Philip Christopher Baldwin is a Huffington Post and Gay Times columnist.

Theresa May’s recent Brexit speech gave clarity on the deal we are aiming for upon leaving the EU. Despite losing the Supreme Court case on Article 50, the Conservative Party has a firm strategy. The Prime Minister has said that, for the sake of clarity and continuity, existing EU regulations will be enshrined in British law, and revoked after Brexit only by the consent of Parliament. EU law includes regulations, which come into force automatically, and directives, which need to be transposed into national law, and have always been open to member state interpretation. We have a trade deficit with Europe. Over the coming year, as elections take place in the Netherlands, France and Germany, we will see a European dialogue emerging which is more amenable to maintaining tariff-free trade relations with the UK.

How the financial services sector, which accounts for around ten per cent of our GDP, develops is going to be of strategic importance to our country. In keeping existing EU laws, May’s strategy sits well with my perception of how the UK financial services market is regulated. London is currently less regulated than the rest of Europe: this is much to its chagrin – and is why most of Europe’s financial business is based in London.

A major risk and a priority in the negotiations must be maintaining the EU’s system of financial passporting for British institutions. Financial institutions are regulated by their home governments throughout the EU. This allows them to do business anywhere in Europe, based on a single European approval. For example, for Barclays to operate in Paris, it does not need French approval – its UK approval is sufficient. Alternatively, for BNP Paribas to operate in London, it does not need Bank of England approval: its French approval is sufficient. The loss of this passporting system for UK financial institutions could result in significant business leaving London.

The sector most vulnerable to the loss of passporting would be Euro currency trading and non-UK share and bond trading, in which London currently has most of the European market. This business could move to Frankfurt or Paris, something the Germans and French are encouraging. Another possibility is that business will simply move to New York or Hong Kong, leaving Europe without a major financial centre. It is frustrating that HSBC and UBS are already moving jobs to Europe. We must give the City specific reassurances that London will remain competitive. We must continue to let the goose lay the golden eggs. It should be noted that any loss of passporting for UK institutions would be partially mitigated by the corresponding loss of European institution passports in London. None the less, on passporting, we have more to lose.

Ultimately, regulation is multilateral, not just UK/EU bilateral. London is currently more regulated than the USA. However, it is rapidly introducing many of the European rules implemented by the UK over the last decade. These includes the Markets in Financial Instruments Directive (MiFID) and client money rules. The City of London must be regulated (and taxed) in a way which is fair, transparent, competitive and has the best interests of our country at heart. Overall, my view is that the mix of customer, investor and credit protection in London is quite well balanced. Perhaps the biggest risk to London’s financial services sector, now that we’re leaving the EU, is the takeover of the London Stock Exchange by Deutsche Boerse. We do not want EU regulations to be allowed in via the back door.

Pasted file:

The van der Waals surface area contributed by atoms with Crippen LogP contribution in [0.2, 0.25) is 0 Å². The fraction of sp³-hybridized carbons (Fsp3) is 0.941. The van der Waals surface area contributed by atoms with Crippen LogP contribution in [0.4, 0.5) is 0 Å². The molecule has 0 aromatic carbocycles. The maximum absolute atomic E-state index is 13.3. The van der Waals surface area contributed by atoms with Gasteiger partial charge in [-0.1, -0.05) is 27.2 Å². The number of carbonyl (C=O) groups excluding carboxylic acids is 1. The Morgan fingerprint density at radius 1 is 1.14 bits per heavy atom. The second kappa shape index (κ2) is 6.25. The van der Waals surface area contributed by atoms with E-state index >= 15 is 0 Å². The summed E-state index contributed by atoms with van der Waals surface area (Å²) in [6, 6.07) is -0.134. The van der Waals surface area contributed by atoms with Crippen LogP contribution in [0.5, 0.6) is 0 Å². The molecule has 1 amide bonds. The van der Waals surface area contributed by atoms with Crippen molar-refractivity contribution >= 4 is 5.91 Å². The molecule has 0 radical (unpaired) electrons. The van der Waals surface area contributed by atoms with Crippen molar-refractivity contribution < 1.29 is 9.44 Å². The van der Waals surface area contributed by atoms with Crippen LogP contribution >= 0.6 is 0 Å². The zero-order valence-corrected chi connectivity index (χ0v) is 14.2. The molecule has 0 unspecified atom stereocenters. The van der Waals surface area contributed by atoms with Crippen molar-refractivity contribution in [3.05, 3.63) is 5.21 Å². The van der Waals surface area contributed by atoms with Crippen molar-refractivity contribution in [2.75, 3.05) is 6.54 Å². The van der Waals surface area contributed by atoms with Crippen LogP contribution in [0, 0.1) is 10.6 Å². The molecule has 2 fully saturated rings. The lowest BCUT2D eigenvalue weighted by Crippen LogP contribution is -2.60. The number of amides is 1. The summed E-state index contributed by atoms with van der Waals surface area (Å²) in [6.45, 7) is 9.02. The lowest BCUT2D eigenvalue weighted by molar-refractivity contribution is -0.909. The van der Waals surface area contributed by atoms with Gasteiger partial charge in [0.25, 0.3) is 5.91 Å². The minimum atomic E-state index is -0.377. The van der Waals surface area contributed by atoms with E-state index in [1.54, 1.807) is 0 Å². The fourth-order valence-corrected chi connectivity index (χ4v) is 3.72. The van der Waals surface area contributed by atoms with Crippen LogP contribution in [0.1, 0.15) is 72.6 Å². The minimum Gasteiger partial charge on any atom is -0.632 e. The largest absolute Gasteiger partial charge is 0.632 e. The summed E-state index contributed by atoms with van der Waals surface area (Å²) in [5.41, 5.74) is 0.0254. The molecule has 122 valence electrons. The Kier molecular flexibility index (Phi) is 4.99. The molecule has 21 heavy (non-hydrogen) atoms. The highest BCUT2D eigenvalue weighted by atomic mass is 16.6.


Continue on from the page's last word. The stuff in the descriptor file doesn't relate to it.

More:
Should the City come under threat, its global position as a financial centre could be maintained not exclusively through a more competitive tax regime. There is unwieldy legislation, which could be streamlined in form, without losing the substance. Keeping EU legislation makes sense during this period of transition and helps stability. However, financial services sector workers have to deal with some clumsy EU legislation. So there is an opportunity for limited deregulation, for which the focus should be making deals commercially more expedient, thereby enhancing our global competitiveness, and keeping and attracting jobs.

An example of this is the Prospectus Directive. This sets out extensive requirements for an offering document used in a share or equity issuance. This document is never used by investors when researching an investment, usually remaining unread by them. Investors have already taken their decision based upon external advice. This is an example of a regulation created by bureaucrats that bears no relation to the commercial requirements of a transaction.

We should be cautious about letting UK civil servants take sweeping decisions on regulations (another reason to maintain the status quo). The City should be carefully consulted, so that future regulations enhance, rather than shackle, the financial services sector. Any deregulation will have to take place carefully. The Vancouver Stock Exchange, for example, is sometimes described as the “Wild West” of the financial services sector. This is because of its excessively light touch approach.

Given the context, May’s methodology of keeping existing EU legislation works well, whilst acknowledging the future potential of Parliament to make revisions once the dust has settled. As Britain progresses towards Leave, we should ensure that a rigorous, yet competitive, commercial environment is maintained. This will ensure our economy continues to be characterised by growth and low unemployment, qualities which remain elusive for many of our European counterparts.